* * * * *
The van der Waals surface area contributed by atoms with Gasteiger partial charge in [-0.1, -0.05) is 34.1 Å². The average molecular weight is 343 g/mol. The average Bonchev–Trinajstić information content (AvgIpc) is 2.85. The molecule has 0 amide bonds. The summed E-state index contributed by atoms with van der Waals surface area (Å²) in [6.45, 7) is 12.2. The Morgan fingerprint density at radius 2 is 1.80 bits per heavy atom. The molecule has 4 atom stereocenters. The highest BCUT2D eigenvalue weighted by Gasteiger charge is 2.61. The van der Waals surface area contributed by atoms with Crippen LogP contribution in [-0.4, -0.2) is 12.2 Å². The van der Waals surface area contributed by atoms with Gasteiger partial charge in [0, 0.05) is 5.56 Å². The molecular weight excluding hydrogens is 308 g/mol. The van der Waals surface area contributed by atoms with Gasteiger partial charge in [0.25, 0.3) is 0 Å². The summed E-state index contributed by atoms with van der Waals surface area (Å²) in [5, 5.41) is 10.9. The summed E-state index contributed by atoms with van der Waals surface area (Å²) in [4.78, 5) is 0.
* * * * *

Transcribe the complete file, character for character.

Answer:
The van der Waals surface area contributed by atoms with Gasteiger partial charge in [-0.1, -0.05) is 34.1 Å². The average molecular weight is 343 g/mol. The average Bonchev–Trinajstić information content (AvgIpc) is 2.85. The molecule has 0 amide bonds. The summed E-state index contributed by atoms with van der Waals surface area (Å²) in [6.45, 7) is 12.2. The Morgan fingerprint density at radius 2 is 1.80 bits per heavy atom. The molecule has 4 atom stereocenters. The highest BCUT2D eigenvalue weighted by Gasteiger charge is 2.61. The van der Waals surface area contributed by atoms with Crippen LogP contribution in [-0.4, -0.2) is 12.2 Å². The van der Waals surface area contributed by atoms with Gasteiger partial charge in [0, 0.05) is 5.56 Å². The molecular weight excluding hydrogens is 308 g/mol. The van der Waals surface area contributed by atoms with Gasteiger partial charge in [0.25, 0.3) is 0 Å². The summed E-state index contributed by atoms with van der Waals surface area (Å²) in [5, 5.41) is 10.9. The summed E-state index contributed by atoms with van der Waals surface area (Å²) in [4.78, 5) is 0.